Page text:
Monaghan victory roar one of relief as much as jubilation

Conor McManus’s late free seals first home win over the Kingdom in 30 years

Malachy O’Rourke: “We were glad we were able to hold our composure, even when we went down to 14 men, and finish out the game.” Photograph: Tommy Dickson/Inpho

Malachy O’Rourke: “We were glad we were able to hold our composure, even when we went down to 14 men, and finish out the game.” Photograph: Tommy Dickson/Inpho

 

It’s 30 years since Monaghan beat Kerry in Monaghan and when Cormac Reilly blew his whistle at the end the roar in Inniskeen reverberated around the stand.

Conor McManus’s free curled in from the right to seal a 1-13 to 0-14 win over Eamonn Fitzmaurice’s young side, albeit the roar contained just as much relief as it did joy. For in keeping with the ground conditions, Monaghan made heavy going of it.

They had referee Reilly to thank for being on the benign end of a first-half penalty call after Kerry goalkeeper Shane Murphy was harshly nailed for his tackle on Monaghan midfielder Niall Kearns.

It looked for all the world like Murphy had executed a whistle-clean tackle on the ball, colliding with Kearns in the process. McManus’s penalty was merciless and it bought Monaghan enough credit to survive a hectic last few minutes later on. They had to play out the last quarter-hour without Barry Kerr who was sent off for an off-the-ball clash but they just about got there.

“We played some good football going forward in the first half and we were tight in defence as well,” said Malachy O’Rourke afterwards of an opening-half display that left Monaghan 1-9 to 0-6 ahead at the interval.

“In the second half, we always knew Kerry were going to come back at us. But in saying that, we had enough of the play and we went forward well but we didn’t hang onto the ball enough and gave it away. We weren’t clinical enough at times and it allowed Kerry to come into it and they did. They’ve a lot of quality players there. We were glad we were able to hold our composure, even when we went down to 14 men, and finish out the game.

“I’ve said it all along that we’re taking every game on its own merits and try to perform as well as we can. I feel if we do that we’ll hopefully accumulate enough points to stay in the division. I don’t think you can look at it any other way because there is no game you are guaranteed to win and there is no game you are guaranteed to lose.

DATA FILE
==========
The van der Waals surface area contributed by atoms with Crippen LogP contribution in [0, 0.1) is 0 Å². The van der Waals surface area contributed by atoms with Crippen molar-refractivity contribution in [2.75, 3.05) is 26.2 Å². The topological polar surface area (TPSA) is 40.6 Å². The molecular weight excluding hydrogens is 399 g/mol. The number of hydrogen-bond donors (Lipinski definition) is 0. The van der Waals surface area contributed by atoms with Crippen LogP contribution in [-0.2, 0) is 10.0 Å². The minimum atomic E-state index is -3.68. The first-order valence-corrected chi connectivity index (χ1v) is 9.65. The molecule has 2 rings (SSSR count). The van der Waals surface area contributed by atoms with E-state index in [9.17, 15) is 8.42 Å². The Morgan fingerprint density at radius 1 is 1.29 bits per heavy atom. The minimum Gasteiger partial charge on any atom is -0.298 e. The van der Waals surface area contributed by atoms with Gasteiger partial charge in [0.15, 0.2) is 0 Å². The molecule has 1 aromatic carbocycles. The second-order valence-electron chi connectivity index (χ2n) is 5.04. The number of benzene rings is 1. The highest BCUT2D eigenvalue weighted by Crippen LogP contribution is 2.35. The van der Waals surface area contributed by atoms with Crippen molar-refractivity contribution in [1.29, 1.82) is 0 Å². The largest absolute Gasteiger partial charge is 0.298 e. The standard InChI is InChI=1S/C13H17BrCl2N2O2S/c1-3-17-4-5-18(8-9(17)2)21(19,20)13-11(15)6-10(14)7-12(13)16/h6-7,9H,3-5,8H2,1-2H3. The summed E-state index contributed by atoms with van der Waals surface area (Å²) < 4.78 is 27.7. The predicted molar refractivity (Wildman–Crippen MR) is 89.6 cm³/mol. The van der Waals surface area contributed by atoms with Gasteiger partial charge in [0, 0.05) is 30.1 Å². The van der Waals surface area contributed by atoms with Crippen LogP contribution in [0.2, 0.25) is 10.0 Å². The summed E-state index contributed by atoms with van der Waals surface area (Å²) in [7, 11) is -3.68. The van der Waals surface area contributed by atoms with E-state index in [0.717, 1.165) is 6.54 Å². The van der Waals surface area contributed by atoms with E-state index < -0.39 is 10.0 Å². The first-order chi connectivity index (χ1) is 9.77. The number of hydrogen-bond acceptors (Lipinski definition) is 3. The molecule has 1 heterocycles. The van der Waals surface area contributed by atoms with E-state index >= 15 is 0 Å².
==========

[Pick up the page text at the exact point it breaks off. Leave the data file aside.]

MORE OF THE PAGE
“They’re all stand-alone battles and what we’re trying to do is just improve from game to game and see if we can iron out some of the faults and be better the next day out.”

McManus was making his first start of 2018 and was bypassed for much of the first half, looking predictably rusty on the odd occasion he took possession. But all around him Monaghan players were taking up the slack, with Jack McCarron and Darren Hughes in fine fettle and newcomer Kearns impressive around centre-field.

Club campaign

“Niall has come on great. He spent a year in the panel last year and did a lot of good work behind the scenes and he wouldn’t have got that much game-time. He had a good club campaign and we were delighted to get him in. He’s good, has high fitness levels and keeps working really hard for the team and that’s what we want for the team, fellas who commit to the cause and do the simple things but do them well.”

For Kerry, there isn’t a lot of spilt milk to be crying over here. Fitzmaurice has flushed his side with youth and even if they’re not all holding their own, enough of them are to make the exercise worthwhile. David Clifford came on at half-time and gave their attack a focal point, Micheál Burns and Seán O’Shea did their thing as well. Baby steps.

“It’s great for the lads to play in these games and get exposed to this sort of football,” he said. “We’ve had tough away games in Monaghan and Mayo now and a tough home game to Donegal. Getting the lads game time in those situations is good for them going forward.

“I think they learn about the pace of Division One football and they learn about the physicality of playing against the top teams. They learn that if you make mistakes, you get punished. But on the other side, what they also learn is that it’s not that much of a big deal, that they can survive at this level and they’re well able for it. That’s part of it as well.

“I’d be happy with the second-half display. It would have been great for us to get something out of it in the end. If we’d got a draw and a point out of it at the end, it would have been great. There are aspects of it that we’ll have to improve for next weekend and aspects we’d be happy enough with.”

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